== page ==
Thursday, 17 May 2012

Dancing To Nat King Cole by James Wall

Charles and Katherine Simpson are finishing their breakfast when the telephone rings. He starts to rise from the kitchen table but then stops and looks quizzical, as if he’s forgotten something, and returns to his scrambled egg.
Katherine places her hand on his shoulder as she leaves the table. In the hallway, she picks up the phone, black and heavy in her palm. Rebecca wants to know if they’re free for lunch.
‘That’ll be lovely, dear.’ She rearranges her hair in the mirror, sighs, and then peers in closer; her eyes look dark and puffy. ‘No later than 12pm, mind. Your father gets restless and over-tired.’
‘Katherine,’ he calls from the kitchen. She detects a sprinkle of worry in his voice. It’s there more and more nowadays. 
‘I’m on the phone,’ she says, holding her hand over the mouthpiece, and then releasing it. ‘I’d better go. See you later.’
She pauses before returning to the kitchen, and then carries on through. He nods to his plate.
‘Very nice that, my love.’
‘Rebecca’s coming for lunch,’ she says.
‘Lovely,’ says Charles. ‘What’s on the goggle-box?’
He calls her to join him as he makes his way to the living room. He’ll sit down in his cream leather chair opposite the TV. She’ll sit on the sofa next to him soon and they’ll hold hands across the arm, as usual.
She slowly chews her rasher of bacon in the quiet before the TV volume in the living room increases and she can hear every word of the news. She closes her eyes and breathes in slowly and deeply, and then reaches for her cup of tea. It’s barely warm but she knows he’ll ask for another in a minute. Her breakfast cup is white with pink blossoms. There was another but he broke it; she can’t remember how. It’ll come to her later.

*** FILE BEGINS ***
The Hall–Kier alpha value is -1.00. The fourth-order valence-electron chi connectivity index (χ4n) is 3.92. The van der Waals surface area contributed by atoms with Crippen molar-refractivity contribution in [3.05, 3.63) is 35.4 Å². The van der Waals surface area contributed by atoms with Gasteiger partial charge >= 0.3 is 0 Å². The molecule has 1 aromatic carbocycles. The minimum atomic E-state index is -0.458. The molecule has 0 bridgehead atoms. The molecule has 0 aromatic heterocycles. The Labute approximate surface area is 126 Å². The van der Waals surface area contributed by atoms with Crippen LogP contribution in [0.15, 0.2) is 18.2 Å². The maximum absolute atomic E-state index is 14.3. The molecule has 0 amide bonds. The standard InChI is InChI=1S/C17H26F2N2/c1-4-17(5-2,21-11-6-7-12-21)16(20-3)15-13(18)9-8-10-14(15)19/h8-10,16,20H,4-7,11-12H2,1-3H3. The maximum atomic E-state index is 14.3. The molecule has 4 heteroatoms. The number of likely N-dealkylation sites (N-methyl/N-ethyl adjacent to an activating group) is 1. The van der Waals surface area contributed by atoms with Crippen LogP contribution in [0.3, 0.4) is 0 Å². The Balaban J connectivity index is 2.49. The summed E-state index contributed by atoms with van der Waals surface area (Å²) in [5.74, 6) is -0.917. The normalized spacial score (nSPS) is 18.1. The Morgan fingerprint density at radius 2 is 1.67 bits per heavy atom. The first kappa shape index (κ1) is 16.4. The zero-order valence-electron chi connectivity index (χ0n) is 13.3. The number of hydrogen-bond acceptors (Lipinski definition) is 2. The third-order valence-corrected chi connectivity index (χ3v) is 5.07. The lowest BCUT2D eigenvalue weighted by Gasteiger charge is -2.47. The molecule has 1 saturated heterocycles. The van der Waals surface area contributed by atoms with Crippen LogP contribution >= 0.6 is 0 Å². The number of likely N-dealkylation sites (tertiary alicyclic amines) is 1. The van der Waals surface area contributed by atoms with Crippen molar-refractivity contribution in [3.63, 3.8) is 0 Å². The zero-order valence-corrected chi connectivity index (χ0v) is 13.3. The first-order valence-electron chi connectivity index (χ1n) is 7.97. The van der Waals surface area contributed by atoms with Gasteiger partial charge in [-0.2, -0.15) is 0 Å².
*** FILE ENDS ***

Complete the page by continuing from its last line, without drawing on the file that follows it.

Rebecca smiles broadly at the doorway, her arms outstretched, and she kisses her mother, and then her father.
‘You should have told us you were coming,’ he says. ‘We’re going out for lunch.’
‘She can always join us,’ says Katherine.
‘Excellent,’ he says.
The leaves have turned orange and yellow, and are gathering on the lawn and the pavement. There was a young lad who used to clear them for £2 but she’s not seen him for some time.
As Charles goes to open the garage door, Rebecca takes his arm and guides him to her car. She and Katherine sold his Mercedes some time ago, and they take taxis now. ‘I want to chauffeur you today, Daddy.’
He raises his eyebrows and a slight smirk spreads across his face.
‘If you insist.’ He raises a finger in the air. ‘As it’s you.’
Katherine winks at Rebecca as he slowly climbs into the passenger seat, and then sits in the back.
‘Seat belt, Dad.’
He waves his hand dismissively. ‘Drive on,’ he says.
Katherine catches Rebecca’s eye in the rear view mirror and nods to carry on.

At The Angel, the waiter shows them to their usual table by the open fire. Charles orders Whitebait and a bottle of Chablis.
‘I haven’t decided what I’m having yet, Dad,’ says Rebecca, but Katherine places her hand on her arm to quieten her. She orders the plaice.
‘I need the toilet,’ he says, and looks to Katherine.
‘You remember where it is.’ She gestures to the far end of the bar.
For a second his eyebrows raise, as if in surprise, and she wonders if he remembers coming here before. ‘Of course,’ he says.
On their own, Rebecca asks how they are.
Katherine’s eyes fall. ‘Fine,’ she says.
‘Really? He seems worse than last time.’
She tells her of their days, how after all these years they still get up together in the morning and sit in the kitchen with their tea, how they watch TV together, read the paper together.
She doesn’t tell Rebecca that he follows her around the house and calls her name if left alone for a minute, how he clears away unfinished plates from the table and piles them in the dishwasher, or sometimes turns it on with nothing inside. He cleans the kitchen surfaces over and over again and constantly tidies the house, often putting things in the wrong place. He gets angry if she questions him and so she keeps quiet. She stays longer in the bathroom than she needs, until he calls her, when she knows she has to return.
‘He’s a bit tired today,’ she says, repeatedly glancing over to the Gents. ‘He’ll have a sleep later I’m sure.’
‘You make him sound like a baby.’ Rebecca’s smile shrinks as Katherine holds her eye. ‘Sorry.’ She pauses. ‘You look tired.’